The Anaheim Union High School District (AUHSD) recently approved a settlement agreement with plaintiffs represented by the American Civil Liberties Union of Southern California in a book-banning case at Orangeview Junior High School involving a biographical series about gay and lesbian people, "Lives of Notable Gay Men and Lesbians." The subjects of the books include tennis player Martina Navratilova, economist John Maynard Keynes, and writers Willa Cather and James Baldwin. The books were pulled from the library by district officials. The ACLU/SC represented two student plaintiffs, who charged that the censorship of the biographies violated their First Amendment rights and violated state nondiscrimination laws. The suit was filed on December 21, 2000, and sparked heated controversy in the District, including one demonstration outside of the school led by activists in support of returning the books. Today, the ACLU/SC and the District's lawyers will file a motion with the Federal District Court asking for approval of the settlement.
"The swift and successful resolution of this case," said Martha Matthews, ACLU of Southern California's Bohnett Attorney, a staff attorney position funded by Internet innovator and philanthropist David Bohnett to advance lesbian, gay, bisexual, and transgender (LGBT) civil rights, "shows that individuals who take the risk of acting to defend their principles can make a difference."
"The two plaintiffs in this case and their families" said Matthews, "as well as the two librarians who sought to defend a core principle of their profession ˆ intellectual freedom ˆ deserve the thanks of every student and parent in the District for ensuring an environment that doesn't shut out the contributions of gay, lesbian, bisexual, and transgender people."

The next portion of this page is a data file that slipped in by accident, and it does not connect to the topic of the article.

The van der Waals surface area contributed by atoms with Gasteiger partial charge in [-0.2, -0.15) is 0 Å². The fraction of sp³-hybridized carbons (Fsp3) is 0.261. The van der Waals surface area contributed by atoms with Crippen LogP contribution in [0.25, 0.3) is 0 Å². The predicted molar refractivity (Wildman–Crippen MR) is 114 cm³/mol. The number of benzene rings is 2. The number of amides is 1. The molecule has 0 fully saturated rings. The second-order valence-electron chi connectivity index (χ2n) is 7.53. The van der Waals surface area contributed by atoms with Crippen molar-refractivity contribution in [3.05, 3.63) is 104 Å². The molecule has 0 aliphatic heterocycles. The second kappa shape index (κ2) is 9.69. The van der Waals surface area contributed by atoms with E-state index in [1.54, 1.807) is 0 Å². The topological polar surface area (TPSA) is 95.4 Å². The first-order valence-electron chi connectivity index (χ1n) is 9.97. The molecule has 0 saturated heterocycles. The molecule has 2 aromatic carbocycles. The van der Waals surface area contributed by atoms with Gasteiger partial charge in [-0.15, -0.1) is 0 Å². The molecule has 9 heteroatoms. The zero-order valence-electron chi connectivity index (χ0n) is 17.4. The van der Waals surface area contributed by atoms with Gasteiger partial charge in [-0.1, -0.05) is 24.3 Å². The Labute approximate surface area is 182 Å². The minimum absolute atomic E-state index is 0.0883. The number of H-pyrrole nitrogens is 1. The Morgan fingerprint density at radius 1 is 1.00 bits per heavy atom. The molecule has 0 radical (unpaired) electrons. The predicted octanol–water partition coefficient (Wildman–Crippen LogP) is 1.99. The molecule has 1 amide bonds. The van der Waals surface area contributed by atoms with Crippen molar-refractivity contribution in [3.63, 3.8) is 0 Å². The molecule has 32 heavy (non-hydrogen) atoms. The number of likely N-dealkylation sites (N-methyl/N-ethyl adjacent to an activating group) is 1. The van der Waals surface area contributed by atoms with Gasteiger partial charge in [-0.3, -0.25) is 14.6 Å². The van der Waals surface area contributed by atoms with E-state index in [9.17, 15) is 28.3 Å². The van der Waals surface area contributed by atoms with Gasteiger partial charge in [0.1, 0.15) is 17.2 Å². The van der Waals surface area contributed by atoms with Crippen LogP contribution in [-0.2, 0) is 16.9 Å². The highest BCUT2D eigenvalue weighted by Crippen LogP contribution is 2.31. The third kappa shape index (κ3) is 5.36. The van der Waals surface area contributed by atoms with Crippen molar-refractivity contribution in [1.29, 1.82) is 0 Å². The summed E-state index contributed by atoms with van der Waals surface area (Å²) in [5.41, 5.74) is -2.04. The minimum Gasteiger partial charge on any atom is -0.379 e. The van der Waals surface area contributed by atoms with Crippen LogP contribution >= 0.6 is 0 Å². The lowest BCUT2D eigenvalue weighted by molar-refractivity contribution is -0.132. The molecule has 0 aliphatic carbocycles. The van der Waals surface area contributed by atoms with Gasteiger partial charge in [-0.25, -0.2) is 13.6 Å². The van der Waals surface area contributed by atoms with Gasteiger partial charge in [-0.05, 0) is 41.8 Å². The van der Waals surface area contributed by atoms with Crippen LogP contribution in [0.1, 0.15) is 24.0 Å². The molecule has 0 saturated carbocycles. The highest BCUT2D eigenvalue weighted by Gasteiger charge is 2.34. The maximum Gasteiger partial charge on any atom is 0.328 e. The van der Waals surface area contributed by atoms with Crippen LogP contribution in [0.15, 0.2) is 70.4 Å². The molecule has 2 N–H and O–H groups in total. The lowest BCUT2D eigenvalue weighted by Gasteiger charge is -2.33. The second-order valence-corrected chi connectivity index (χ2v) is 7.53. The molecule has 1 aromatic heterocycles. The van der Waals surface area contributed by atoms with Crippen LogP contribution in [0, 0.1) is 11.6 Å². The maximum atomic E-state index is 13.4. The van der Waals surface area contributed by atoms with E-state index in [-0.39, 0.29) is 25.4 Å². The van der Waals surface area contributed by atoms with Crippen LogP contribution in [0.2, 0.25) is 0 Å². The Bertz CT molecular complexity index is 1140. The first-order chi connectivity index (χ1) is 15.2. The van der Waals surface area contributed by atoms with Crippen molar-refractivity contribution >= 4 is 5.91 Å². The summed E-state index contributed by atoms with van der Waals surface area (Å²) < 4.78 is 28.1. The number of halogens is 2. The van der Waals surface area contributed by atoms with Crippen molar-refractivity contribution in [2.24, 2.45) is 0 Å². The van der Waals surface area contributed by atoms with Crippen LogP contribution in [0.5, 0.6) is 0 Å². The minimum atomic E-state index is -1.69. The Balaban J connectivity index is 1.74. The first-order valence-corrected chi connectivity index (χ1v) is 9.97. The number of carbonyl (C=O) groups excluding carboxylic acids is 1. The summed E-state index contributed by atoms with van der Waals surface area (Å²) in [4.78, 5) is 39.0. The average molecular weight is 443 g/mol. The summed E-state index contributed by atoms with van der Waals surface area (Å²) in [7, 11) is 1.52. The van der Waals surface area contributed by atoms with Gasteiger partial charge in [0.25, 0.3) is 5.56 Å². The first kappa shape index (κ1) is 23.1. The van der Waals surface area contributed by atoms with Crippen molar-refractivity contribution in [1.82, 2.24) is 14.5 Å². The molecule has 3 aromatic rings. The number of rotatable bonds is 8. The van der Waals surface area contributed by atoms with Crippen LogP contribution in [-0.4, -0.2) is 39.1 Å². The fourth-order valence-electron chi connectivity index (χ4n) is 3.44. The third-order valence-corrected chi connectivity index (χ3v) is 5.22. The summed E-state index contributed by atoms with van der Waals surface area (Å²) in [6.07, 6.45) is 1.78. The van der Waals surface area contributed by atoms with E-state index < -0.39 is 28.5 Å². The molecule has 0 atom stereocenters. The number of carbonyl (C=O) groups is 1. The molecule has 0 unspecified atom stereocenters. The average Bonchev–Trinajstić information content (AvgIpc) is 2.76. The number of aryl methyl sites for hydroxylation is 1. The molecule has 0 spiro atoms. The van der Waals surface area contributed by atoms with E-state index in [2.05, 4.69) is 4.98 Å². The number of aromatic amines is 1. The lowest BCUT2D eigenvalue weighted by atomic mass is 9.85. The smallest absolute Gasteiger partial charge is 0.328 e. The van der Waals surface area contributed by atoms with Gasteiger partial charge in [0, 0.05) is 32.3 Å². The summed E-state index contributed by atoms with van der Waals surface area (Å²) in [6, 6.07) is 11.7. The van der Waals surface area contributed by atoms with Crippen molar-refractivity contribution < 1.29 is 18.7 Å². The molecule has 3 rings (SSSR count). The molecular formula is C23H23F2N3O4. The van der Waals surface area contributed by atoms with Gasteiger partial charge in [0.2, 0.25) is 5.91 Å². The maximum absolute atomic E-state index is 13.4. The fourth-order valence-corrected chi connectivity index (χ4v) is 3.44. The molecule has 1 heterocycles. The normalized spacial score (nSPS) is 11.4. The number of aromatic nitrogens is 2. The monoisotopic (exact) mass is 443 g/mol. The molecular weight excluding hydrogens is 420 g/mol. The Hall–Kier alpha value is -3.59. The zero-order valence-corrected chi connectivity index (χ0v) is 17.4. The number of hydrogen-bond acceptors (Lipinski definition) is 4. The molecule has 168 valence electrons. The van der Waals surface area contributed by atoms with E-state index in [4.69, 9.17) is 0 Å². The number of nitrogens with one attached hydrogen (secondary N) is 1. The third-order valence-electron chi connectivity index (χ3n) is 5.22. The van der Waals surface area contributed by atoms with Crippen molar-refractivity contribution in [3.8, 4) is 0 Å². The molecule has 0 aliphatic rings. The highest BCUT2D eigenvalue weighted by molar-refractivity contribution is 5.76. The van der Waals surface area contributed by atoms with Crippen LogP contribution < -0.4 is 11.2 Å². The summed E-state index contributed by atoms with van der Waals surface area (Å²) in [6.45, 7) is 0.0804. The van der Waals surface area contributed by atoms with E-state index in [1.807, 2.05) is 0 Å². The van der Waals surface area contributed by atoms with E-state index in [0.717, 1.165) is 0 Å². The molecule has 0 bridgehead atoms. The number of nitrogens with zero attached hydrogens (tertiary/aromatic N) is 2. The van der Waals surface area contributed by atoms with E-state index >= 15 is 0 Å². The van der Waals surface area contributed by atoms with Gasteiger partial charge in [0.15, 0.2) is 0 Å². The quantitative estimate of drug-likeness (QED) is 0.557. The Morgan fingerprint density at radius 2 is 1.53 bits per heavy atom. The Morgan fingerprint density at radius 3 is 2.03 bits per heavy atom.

The agreement was approved by the Anaheim Union High School District Board yesterday evening. It includes the following key provisions:
"The agreement is a victory for all students in Anaheim Unified High School District, gay or straight," said Matthews. "In the pages of these books, they can now encounter gay and lesbian people who have shaped our world, and those encounters will help them see the world in a new way. That's the point of reading. That's the point of libraries ˆ to illuminate both our own and others' experiences ˆ and to help us understand our common humanity, as well as our differences."
Matthews also commended the District's staff and Board for resolving the issue fairly, quickly, and clearly.
"We're very pleased with the fairness and speed with which this issue was resolved," said Matthews. "The agreement we created is a model of clarity and openness, and other school districts could benefit from reviewing and adopting its general provisions."
Gay- and lesbian-themed books frequently inspire censors. According to the American Library Association, two books for children about gay and lesbian families are among the top ten books banned in the United States. Between 1990 and 1999, the American Library Association reported 497 attempts to remove books from libraries on the grounds that they "promoted homosexuality."